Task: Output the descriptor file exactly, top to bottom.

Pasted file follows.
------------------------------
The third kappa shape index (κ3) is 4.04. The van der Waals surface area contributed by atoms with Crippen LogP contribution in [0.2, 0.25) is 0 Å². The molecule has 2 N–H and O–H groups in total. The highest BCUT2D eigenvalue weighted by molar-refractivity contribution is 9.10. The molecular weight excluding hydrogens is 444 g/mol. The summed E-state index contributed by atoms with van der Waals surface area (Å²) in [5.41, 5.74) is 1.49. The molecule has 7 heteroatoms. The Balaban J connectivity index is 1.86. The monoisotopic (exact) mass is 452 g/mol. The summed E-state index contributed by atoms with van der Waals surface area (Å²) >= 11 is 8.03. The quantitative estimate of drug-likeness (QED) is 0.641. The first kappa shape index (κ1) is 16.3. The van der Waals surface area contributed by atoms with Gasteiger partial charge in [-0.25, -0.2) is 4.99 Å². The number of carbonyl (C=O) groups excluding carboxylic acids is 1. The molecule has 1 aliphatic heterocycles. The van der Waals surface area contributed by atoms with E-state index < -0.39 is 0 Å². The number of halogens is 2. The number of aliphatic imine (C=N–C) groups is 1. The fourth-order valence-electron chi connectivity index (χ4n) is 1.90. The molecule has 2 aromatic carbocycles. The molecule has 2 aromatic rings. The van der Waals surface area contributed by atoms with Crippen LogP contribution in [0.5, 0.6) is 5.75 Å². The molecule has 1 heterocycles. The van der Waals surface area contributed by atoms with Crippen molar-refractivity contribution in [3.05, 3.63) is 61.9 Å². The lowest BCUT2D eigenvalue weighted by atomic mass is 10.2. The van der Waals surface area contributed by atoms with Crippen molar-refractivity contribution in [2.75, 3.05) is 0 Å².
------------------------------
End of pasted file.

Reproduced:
The third kappa shape index (κ3) is 4.04. The van der Waals surface area contributed by atoms with Crippen LogP contribution in [0.2, 0.25) is 0 Å². The molecule has 2 N–H and O–H groups in total. The highest BCUT2D eigenvalue weighted by molar-refractivity contribution is 9.10. The molecular weight excluding hydrogens is 444 g/mol. The summed E-state index contributed by atoms with van der Waals surface area (Å²) in [5.41, 5.74) is 1.49. The molecule has 7 heteroatoms. The Balaban J connectivity index is 1.86. The monoisotopic (exact) mass is 452 g/mol. The summed E-state index contributed by atoms with van der Waals surface area (Å²) >= 11 is 8.03. The quantitative estimate of drug-likeness (QED) is 0.641. The first kappa shape index (κ1) is 16.3. The van der Waals surface area contributed by atoms with Gasteiger partial charge in [-0.25, -0.2) is 4.99 Å². The number of carbonyl (C=O) groups excluding carboxylic acids is 1. The molecule has 1 aliphatic heterocycles. The van der Waals surface area contributed by atoms with E-state index < -0.39 is 0 Å². The number of halogens is 2. The number of aliphatic imine (C=N–C) groups is 1. The fourth-order valence-electron chi connectivity index (χ4n) is 1.90. The molecule has 2 aromatic carbocycles. The molecule has 2 aromatic rings. The van der Waals surface area contributed by atoms with Crippen LogP contribution in [0.5, 0.6) is 5.75 Å². The molecule has 1 heterocycles. The van der Waals surface area contributed by atoms with Crippen molar-refractivity contribution in [3.05, 3.63) is 61.9 Å². The lowest BCUT2D eigenvalue weighted by atomic mass is 10.2. The van der Waals surface area contributed by atoms with Crippen molar-refractivity contribution in [2.75, 3.05) is 0 Å².